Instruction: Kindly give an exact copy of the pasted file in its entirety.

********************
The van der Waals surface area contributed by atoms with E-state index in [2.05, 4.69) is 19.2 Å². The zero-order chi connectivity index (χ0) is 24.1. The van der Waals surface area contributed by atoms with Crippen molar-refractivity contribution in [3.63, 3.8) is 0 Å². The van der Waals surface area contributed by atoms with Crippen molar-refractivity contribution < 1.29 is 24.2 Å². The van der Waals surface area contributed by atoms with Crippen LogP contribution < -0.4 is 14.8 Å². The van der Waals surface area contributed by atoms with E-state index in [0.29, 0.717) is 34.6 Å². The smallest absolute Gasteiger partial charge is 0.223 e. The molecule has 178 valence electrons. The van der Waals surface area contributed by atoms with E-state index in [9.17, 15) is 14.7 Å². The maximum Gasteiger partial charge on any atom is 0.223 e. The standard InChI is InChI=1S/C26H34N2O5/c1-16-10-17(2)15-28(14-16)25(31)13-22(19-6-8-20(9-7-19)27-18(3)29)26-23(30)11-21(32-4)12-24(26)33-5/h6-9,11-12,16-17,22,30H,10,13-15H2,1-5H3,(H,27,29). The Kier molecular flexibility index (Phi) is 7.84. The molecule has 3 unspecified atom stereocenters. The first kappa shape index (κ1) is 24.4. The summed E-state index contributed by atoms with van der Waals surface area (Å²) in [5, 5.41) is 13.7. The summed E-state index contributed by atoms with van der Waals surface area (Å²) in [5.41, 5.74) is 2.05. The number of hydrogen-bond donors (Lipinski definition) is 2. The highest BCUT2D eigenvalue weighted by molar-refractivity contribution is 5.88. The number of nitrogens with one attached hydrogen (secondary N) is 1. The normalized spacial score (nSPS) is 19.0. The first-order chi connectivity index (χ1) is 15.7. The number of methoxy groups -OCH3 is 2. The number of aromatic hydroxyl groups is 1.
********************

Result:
The van der Waals surface area contributed by atoms with E-state index in [2.05, 4.69) is 19.2 Å². The zero-order chi connectivity index (χ0) is 24.1. The van der Waals surface area contributed by atoms with Crippen molar-refractivity contribution in [3.63, 3.8) is 0 Å². The van der Waals surface area contributed by atoms with Crippen molar-refractivity contribution < 1.29 is 24.2 Å². The van der Waals surface area contributed by atoms with Crippen LogP contribution < -0.4 is 14.8 Å². The van der Waals surface area contributed by atoms with E-state index in [0.29, 0.717) is 34.6 Å². The smallest absolute Gasteiger partial charge is 0.223 e. The molecule has 178 valence electrons. The van der Waals surface area contributed by atoms with E-state index in [9.17, 15) is 14.7 Å². The maximum Gasteiger partial charge on any atom is 0.223 e. The standard InChI is InChI=1S/C26H34N2O5/c1-16-10-17(2)15-28(14-16)25(31)13-22(19-6-8-20(9-7-19)27-18(3)29)26-23(30)11-21(32-4)12-24(26)33-5/h6-9,11-12,16-17,22,30H,10,13-15H2,1-5H3,(H,27,29). The Kier molecular flexibility index (Phi) is 7.84. The molecule has 3 unspecified atom stereocenters. The first kappa shape index (κ1) is 24.4. The summed E-state index contributed by atoms with van der Waals surface area (Å²) in [5, 5.41) is 13.7. The summed E-state index contributed by atoms with van der Waals surface area (Å²) in [5.41, 5.74) is 2.05. The number of hydrogen-bond donors (Lipinski definition) is 2. The highest BCUT2D eigenvalue weighted by molar-refractivity contribution is 5.88. The number of nitrogens with one attached hydrogen (secondary N) is 1. The normalized spacial score (nSPS) is 19.0. The first-order chi connectivity index (χ1) is 15.7. The number of methoxy groups -OCH3 is 2. The number of aromatic hydroxyl groups is 1.